The White House has been slow to establish an oversight board charged with ensuring that the government's campaign against terrorism does not erode privacy and civil rights, a bipartisan group of senators said.
Five months after the board was created, US President George W. Bush has yet to name any members or an executive director, and the US$750,000 budget for the board proposed by the White House is far less than the budgets of other federal panels, the senators said.
"We urge the White House to take the steps necessary to allow the board to begin functioning effectively as soon as possible," the senators said in a letter to Andrew Card Jr, the White House chief of staff, that was released on Friday.
The letter was signed by Senator Susan Collins, a Republican, who leads the Committee on Homeland Security, and by three Democrats: Senators Richard Durbin of Illinois, Joseph Lieberman of Connecticut and Patrick Leahy of Vermont.
The White House said in response to the senators' concerns that Bush remained committed to giving the board the staffing and resources it would need to monitor and protect civil liberties in the fight against terrorism.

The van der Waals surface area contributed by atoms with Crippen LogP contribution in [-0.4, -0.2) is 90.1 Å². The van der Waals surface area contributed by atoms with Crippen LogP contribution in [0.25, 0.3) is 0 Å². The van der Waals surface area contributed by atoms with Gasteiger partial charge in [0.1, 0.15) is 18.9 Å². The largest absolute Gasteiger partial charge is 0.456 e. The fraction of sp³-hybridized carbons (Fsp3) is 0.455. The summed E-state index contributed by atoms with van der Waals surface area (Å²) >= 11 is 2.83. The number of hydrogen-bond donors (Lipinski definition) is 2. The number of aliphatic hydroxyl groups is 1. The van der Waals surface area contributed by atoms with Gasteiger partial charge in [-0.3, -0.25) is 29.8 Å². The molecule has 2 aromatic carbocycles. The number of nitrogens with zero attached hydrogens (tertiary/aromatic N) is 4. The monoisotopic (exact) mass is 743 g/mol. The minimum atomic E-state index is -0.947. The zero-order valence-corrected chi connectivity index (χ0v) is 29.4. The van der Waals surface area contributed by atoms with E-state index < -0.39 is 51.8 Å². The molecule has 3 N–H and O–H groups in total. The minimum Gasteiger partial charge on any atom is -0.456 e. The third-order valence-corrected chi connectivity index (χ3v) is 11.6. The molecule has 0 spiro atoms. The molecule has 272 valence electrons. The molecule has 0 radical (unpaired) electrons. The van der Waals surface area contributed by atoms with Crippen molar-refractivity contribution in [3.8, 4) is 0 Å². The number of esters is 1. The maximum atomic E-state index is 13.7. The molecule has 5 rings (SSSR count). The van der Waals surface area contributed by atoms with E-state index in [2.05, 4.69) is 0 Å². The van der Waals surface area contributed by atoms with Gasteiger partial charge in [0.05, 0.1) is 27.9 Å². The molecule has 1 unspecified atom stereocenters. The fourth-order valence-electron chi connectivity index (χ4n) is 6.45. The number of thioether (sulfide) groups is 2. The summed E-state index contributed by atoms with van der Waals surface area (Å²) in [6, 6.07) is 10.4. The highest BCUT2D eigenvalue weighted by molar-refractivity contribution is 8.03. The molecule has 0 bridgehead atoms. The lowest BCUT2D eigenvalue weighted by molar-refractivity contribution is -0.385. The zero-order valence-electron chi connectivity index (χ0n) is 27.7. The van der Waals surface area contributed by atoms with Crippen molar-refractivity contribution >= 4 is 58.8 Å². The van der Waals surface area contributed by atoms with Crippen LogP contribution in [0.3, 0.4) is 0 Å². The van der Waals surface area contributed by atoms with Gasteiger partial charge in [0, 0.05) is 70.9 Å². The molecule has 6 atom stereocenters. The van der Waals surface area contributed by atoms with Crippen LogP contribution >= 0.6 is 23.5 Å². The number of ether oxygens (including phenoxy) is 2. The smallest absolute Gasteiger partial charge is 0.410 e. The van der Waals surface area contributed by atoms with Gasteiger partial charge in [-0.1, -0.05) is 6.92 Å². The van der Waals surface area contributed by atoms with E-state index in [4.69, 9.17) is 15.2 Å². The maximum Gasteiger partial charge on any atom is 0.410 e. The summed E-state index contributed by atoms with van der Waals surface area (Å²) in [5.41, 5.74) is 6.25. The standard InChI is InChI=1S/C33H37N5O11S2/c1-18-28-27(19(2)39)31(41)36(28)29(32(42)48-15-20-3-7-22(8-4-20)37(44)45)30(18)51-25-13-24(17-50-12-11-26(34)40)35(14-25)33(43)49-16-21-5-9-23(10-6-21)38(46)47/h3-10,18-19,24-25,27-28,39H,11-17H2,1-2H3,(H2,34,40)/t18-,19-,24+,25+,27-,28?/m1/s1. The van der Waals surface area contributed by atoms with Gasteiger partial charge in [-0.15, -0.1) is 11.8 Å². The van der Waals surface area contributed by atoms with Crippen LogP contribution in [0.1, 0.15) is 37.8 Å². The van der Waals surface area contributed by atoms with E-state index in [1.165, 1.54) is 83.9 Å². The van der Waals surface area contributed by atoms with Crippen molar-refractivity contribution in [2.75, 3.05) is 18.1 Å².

Trent Duffy, a White House spokesman, declined to say when board members might be named.
"We're working to finalize a list of people," Duffy said, "and the hope is to move quickly on this."
He rejected charges that the effort had gone too slowly, saying the president was "moving at the appropriate pace, and he wants to make sure the right people are on board."
The Sept. 11 Commission, in its final report last summer, noted the absence of any centralized federal office to protect civil liberties in the campaign against terrorism, and it urged the creation of such an office. Congress moved on the idea last December as part of a broader restructuring of federal intelligence operations, creating the Privacy and Civil Liberties Oversight Board.
The move reflected a compromise that allowed the White House to retain control of the panel and its membership. Some House Democrats, calling the plan watered-down and ineffective, have proposed a more independent body with greater subpoena power, but that idea appears to have stalled in Congress.
In their letter to the White House, the four senators asked for a timetable and details on how the panel would be staffed and set up. The letter noted that the White House's proposed budget for the board fell well below the US$13 million devoted to a civil-rights office within the Department of Homeland Security.
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